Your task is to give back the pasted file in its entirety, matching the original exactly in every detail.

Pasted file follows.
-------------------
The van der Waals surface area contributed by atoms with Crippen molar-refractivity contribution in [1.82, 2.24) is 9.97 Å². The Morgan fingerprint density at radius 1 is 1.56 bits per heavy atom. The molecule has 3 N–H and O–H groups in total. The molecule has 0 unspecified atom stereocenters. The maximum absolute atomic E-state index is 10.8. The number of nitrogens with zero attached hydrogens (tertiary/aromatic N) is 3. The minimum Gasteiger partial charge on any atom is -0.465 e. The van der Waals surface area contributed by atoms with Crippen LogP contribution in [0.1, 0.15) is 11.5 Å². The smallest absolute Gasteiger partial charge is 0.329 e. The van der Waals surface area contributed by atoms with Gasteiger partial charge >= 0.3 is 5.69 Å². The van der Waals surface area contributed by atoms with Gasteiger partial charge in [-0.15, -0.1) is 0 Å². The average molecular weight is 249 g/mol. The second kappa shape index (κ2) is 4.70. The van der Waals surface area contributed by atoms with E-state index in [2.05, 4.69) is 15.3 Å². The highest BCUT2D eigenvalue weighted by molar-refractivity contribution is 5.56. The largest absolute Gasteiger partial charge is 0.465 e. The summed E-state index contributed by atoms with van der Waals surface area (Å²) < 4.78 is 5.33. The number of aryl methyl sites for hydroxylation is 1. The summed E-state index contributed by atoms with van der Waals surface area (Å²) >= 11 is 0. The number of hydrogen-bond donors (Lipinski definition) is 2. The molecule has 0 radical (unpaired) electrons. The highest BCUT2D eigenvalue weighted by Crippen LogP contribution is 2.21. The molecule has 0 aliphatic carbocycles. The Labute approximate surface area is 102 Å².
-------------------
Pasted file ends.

The van der Waals surface area contributed by atoms with Crippen molar-refractivity contribution in [1.82, 2.24) is 9.97 Å². The Morgan fingerprint density at radius 1 is 1.56 bits per heavy atom. The molecule has 3 N–H and O–H groups in total. The molecule has 0 unspecified atom stereocenters. The maximum absolute atomic E-state index is 10.8. The number of nitrogens with zero attached hydrogens (tertiary/aromatic N) is 3. The minimum Gasteiger partial charge on any atom is -0.465 e. The van der Waals surface area contributed by atoms with Crippen LogP contribution in [0.1, 0.15) is 11.5 Å². The smallest absolute Gasteiger partial charge is 0.329 e. The van der Waals surface area contributed by atoms with Gasteiger partial charge >= 0.3 is 5.69 Å². The van der Waals surface area contributed by atoms with Gasteiger partial charge in [-0.15, -0.1) is 0 Å². The average molecular weight is 249 g/mol. The second kappa shape index (κ2) is 4.70. The van der Waals surface area contributed by atoms with E-state index in [2.05, 4.69) is 15.3 Å². The highest BCUT2D eigenvalue weighted by molar-refractivity contribution is 5.56. The largest absolute Gasteiger partial charge is 0.465 e. The summed E-state index contributed by atoms with van der Waals surface area (Å²) < 4.78 is 5.33. The number of aryl methyl sites for hydroxylation is 1. The summed E-state index contributed by atoms with van der Waals surface area (Å²) >= 11 is 0. The number of hydrogen-bond donors (Lipinski definition) is 2. The molecule has 0 radical (unpaired) electrons. The highest BCUT2D eigenvalue weighted by Crippen LogP contribution is 2.21. The molecule has 0 aliphatic carbocycles. The Labute approximate surface area is 102 Å².